Stakeholder generated ideas for alternative school food provision models in Australia using the nominal group technique

Research output: Contribution to journalArticlepeer-review

Abstract

Good nutrition is important for children’s learning, growth, and development, yet food intake during school hours does not align with recommendations. In Australia, most school children currently bring a packed lunch from home, but what if there was a different way? This project aimed to engage a diverse range of stakeholders to (1) generate, refine and prioritize ideas for novel models of food provision to Australian children within school hours, and (2) to determine and rank the potential barriers and facilitators to changing the school food provision system. This study used nominal group technique virtual workshops—three idea generation workshops (n = 21 participants) and one consensus workshop (n = 11 participants). School lunch prepared onsite was the top ranked food provision model option based on impact and achievability. Potential barriers (n = 26) and facilitators (n = 28) to changing the school food system were generated. The top ranked barrier and facilitator related to government support. This study highlights that there is an opportunity to explore partnerships and utilize existing skills and infrastructure to introduce a universal school-provided lunch model in Australia. The next steps should focus on building the business case capturing the social value of investing in school lunches, including considering parent-paid and subsidized options.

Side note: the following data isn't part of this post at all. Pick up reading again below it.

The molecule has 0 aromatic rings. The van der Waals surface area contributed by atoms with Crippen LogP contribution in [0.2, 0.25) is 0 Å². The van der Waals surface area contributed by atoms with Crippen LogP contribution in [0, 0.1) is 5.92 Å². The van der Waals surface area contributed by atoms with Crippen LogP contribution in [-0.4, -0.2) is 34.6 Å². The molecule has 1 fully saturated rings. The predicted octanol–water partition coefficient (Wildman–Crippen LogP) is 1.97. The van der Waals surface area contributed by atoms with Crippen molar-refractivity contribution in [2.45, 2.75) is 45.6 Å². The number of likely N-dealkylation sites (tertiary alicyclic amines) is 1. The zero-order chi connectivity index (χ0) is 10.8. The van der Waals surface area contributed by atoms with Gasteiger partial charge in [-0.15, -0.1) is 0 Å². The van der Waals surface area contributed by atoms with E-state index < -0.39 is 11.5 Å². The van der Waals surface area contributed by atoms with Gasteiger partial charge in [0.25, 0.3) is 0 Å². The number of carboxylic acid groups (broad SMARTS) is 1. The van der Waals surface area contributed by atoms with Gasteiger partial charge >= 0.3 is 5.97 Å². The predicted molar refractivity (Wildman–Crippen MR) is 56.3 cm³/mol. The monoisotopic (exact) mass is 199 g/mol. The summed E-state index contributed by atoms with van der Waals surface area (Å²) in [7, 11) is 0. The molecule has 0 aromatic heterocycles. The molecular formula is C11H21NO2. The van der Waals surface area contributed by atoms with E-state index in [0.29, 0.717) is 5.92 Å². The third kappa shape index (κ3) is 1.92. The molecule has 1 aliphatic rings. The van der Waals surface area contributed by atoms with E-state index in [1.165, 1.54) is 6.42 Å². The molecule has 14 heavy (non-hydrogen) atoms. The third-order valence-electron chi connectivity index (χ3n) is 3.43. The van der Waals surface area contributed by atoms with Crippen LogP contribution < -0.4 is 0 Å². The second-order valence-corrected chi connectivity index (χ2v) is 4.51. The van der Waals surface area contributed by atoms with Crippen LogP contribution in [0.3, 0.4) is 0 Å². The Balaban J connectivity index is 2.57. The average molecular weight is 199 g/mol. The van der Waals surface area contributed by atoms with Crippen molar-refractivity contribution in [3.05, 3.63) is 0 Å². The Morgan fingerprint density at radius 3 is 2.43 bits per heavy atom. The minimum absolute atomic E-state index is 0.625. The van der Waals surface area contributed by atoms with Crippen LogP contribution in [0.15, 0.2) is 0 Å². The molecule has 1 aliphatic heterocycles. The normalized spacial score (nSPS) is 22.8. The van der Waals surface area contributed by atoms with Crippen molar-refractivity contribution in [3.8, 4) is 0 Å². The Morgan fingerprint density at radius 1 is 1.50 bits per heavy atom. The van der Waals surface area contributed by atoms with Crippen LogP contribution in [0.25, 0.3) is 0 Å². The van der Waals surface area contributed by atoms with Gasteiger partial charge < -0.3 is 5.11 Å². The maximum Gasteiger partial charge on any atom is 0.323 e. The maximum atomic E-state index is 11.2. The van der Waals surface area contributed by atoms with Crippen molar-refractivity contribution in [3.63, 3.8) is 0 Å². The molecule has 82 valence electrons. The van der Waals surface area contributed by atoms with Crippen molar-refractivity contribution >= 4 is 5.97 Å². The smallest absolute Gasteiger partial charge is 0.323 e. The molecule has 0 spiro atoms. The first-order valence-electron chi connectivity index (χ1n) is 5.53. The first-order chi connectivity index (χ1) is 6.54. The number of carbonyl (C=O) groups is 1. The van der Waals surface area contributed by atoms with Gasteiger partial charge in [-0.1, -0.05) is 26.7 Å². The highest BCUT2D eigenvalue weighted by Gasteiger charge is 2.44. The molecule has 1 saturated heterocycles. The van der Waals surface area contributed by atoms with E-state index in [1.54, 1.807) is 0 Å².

Original languageEnglish
Article number7935
Number of pages12
JournalInternational Journal of Environmental Research and Public Health
Volume17
Issue number21
DOIs
Publication statusPublished - 30 Oct 2020

Keywords

  • Children
  • Consensus process
  • Food service
  • Lunch box
  • Nominal group technique
  • Nutrition
  • Nutrition promotion
  • School food
  • School lunches
  • School meals

Fingerprint Dive into the research topics of 'Stakeholder generated ideas for alternative school food provision models in Australia using the nominal group technique'. Together they form a unique fingerprint.

Cite this